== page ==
Beginning calculus trig-related integral

So it starts like this:

**Find the derivative of y = isinx + cosx**

And I don't know what I'm supposed to do with the complex number so I just sort of left it and got this:

dy/dx = -sinx + icosx

Which is equal to i * y

Then it says to

1) find dy/y

2) use the condition x=0 to determine the value of *c* (constant of integration)

3) write this antiderivative in its equivalent form

I don't know what to do next! Please dumb it down as much as possible. :D

Re: Beginning calculus trig-related integral

Since you have , what does that mean is?

Re: Beginning calculus trig-related integral

Re: Beginning calculus trig-related integral

Yes, so now that you have you should be able to integrate both sides.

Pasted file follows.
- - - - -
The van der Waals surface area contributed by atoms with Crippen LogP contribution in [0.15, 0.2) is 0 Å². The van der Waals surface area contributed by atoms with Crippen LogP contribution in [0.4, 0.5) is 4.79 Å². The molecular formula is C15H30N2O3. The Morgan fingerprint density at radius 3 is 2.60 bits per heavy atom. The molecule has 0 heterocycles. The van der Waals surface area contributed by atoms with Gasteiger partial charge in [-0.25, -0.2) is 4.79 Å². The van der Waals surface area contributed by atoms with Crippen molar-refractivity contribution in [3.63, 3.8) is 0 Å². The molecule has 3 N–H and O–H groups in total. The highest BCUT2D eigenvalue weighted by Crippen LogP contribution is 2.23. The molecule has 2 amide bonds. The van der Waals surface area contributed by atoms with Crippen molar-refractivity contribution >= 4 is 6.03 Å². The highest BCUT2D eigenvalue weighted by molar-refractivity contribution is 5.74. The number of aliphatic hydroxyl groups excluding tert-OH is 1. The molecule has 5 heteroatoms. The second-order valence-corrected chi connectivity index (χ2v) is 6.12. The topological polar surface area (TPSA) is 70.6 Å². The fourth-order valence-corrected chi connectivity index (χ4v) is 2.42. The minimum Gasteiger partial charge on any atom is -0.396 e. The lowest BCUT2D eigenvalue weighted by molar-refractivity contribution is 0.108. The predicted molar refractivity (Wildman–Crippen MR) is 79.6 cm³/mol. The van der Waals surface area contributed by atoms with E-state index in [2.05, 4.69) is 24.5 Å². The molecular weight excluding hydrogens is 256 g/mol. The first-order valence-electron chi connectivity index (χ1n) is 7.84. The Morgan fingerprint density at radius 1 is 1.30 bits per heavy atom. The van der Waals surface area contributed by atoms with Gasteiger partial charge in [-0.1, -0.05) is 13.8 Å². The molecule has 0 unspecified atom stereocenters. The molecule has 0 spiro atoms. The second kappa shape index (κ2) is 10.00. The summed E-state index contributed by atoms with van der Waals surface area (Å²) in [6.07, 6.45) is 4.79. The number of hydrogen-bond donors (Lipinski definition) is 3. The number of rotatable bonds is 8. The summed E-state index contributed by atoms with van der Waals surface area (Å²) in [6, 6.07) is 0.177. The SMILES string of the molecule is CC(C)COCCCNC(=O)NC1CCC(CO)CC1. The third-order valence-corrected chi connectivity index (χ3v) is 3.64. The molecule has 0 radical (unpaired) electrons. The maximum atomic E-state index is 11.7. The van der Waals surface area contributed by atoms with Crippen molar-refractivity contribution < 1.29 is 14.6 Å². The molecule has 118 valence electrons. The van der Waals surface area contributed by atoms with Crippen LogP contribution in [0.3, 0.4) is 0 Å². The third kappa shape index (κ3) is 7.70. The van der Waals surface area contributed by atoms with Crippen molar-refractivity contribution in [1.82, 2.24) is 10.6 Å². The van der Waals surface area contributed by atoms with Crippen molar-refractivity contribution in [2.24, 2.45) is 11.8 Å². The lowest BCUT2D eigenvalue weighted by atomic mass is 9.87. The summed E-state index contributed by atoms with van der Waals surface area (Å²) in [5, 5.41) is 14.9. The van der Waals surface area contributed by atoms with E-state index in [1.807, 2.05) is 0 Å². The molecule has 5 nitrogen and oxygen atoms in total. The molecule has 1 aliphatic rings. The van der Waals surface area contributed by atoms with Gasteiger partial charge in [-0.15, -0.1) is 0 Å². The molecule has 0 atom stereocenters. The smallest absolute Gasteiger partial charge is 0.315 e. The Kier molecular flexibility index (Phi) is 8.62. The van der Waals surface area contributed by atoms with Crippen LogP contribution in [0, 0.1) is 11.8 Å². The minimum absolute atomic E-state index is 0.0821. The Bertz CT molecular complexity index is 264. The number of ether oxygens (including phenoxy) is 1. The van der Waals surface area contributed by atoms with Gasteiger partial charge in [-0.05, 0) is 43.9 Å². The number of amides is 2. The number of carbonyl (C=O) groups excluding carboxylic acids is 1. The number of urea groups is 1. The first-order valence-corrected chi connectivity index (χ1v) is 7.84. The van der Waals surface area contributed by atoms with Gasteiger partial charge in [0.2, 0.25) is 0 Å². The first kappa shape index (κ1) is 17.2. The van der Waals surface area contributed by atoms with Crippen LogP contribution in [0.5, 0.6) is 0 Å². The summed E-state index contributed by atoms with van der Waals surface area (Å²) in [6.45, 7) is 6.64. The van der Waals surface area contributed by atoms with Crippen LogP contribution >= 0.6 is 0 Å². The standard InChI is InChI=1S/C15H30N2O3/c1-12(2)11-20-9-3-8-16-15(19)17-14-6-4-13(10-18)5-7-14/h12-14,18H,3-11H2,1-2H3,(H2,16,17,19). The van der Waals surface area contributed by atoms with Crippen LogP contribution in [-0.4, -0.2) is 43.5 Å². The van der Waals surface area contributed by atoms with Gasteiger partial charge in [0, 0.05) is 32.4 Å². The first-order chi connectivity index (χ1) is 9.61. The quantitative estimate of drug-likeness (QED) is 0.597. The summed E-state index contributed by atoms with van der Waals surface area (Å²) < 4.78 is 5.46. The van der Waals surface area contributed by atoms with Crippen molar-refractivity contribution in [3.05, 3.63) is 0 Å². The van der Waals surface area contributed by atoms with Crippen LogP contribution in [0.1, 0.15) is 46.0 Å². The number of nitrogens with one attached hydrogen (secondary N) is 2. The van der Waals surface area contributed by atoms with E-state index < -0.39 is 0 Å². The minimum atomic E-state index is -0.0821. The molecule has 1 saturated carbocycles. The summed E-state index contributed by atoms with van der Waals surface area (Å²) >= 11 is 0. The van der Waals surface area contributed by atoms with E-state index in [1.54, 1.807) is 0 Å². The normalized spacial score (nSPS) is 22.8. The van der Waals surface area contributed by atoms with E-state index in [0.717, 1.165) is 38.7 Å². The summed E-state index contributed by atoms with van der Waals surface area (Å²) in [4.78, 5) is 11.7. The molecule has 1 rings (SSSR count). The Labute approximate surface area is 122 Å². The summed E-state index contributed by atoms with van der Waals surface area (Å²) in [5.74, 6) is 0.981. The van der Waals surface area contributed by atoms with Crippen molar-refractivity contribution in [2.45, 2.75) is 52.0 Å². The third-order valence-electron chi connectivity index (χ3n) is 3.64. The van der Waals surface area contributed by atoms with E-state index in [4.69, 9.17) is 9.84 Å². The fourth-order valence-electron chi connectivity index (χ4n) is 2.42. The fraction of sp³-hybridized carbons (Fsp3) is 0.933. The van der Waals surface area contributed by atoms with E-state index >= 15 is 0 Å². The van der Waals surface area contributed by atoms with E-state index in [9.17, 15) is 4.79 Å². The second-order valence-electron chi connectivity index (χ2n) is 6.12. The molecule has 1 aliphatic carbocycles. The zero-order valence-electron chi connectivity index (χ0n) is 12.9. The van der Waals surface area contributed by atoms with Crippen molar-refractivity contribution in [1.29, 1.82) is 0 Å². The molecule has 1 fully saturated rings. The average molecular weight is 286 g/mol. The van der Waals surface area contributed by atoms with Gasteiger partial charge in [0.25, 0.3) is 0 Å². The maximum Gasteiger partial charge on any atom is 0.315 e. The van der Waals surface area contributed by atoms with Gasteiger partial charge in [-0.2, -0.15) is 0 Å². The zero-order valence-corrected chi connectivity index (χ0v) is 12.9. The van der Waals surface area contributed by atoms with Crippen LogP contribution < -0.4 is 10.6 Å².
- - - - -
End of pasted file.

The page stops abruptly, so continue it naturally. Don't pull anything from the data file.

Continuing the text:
Re: Beginning calculus trig-related integral

Re: Beginning calculus trig-related integral

First of all, , not . And what would be ? Remember that is a constant.

Re: Beginning calculus trig-related integral

Re: Beginning calculus trig-related integral

So boundary condition x=0

y = isin(0) + cos(0)

y = 1

ln|1| = i(0) + c

c = 0

Is this right? What does it mean to write the antiderivative in its equivalent form?

Re: Beginning calculus trig-related integral

So if

ln|y| = ix + 0

then would the equivalent form be

y = e^(ix)

Re: Beginning calculus trig-related integral

Quote:

Originally Posted by

**euphony** So if

ln|y| = ix + 0

then would the equivalent form be

y = e^(ix)

That is the correct equivalent form, however, your elimination of the constant is incorrect due to the absolute value around the y.

Now use your boundary condition to evaluate this constant A.

Re: Beginning calculus trig-related integral

y = Ae^(ix)

(1) = A * e^[i(0)]

A = 1?

Re: Beginning calculus trig-related integral